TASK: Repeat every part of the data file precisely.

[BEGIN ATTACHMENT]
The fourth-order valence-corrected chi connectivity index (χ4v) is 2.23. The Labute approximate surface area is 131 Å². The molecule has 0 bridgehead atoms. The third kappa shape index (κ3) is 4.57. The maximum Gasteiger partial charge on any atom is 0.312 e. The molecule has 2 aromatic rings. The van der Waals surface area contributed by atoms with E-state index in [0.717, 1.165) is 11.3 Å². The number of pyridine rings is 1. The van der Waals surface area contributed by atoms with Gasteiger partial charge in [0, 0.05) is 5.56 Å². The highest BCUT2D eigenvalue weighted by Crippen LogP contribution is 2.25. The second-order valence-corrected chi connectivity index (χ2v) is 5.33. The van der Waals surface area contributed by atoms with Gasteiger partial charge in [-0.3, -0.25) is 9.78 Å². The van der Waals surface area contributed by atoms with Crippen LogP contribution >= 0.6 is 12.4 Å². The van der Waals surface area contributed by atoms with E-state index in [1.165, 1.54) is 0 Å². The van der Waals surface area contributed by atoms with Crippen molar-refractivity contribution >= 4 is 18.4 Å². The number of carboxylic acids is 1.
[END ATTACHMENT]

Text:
The fourth-order valence-corrected chi connectivity index (χ4v) is 2.23. The Labute approximate surface area is 131 Å². The molecule has 0 bridgehead atoms. The third kappa shape index (κ3) is 4.57. The maximum Gasteiger partial charge on any atom is 0.312 e. The molecule has 2 aromatic rings. The van der Waals surface area contributed by atoms with E-state index in [0.717, 1.165) is 11.3 Å². The number of pyridine rings is 1. The van der Waals surface area contributed by atoms with Gasteiger partial charge in [0, 0.05) is 5.56 Å². The highest BCUT2D eigenvalue weighted by Crippen LogP contribution is 2.25. The second-order valence-corrected chi connectivity index (χ2v) is 5.33. The van der Waals surface area contributed by atoms with Gasteiger partial charge in [-0.3, -0.25) is 9.78 Å². The van der Waals surface area contributed by atoms with Crippen LogP contribution >= 0.6 is 12.4 Å². The van der Waals surface area contributed by atoms with E-state index in [1.165, 1.54) is 0 Å². The van der Waals surface area contributed by atoms with Crippen molar-refractivity contribution >= 4 is 18.4 Å². The number of carboxylic acids is 1.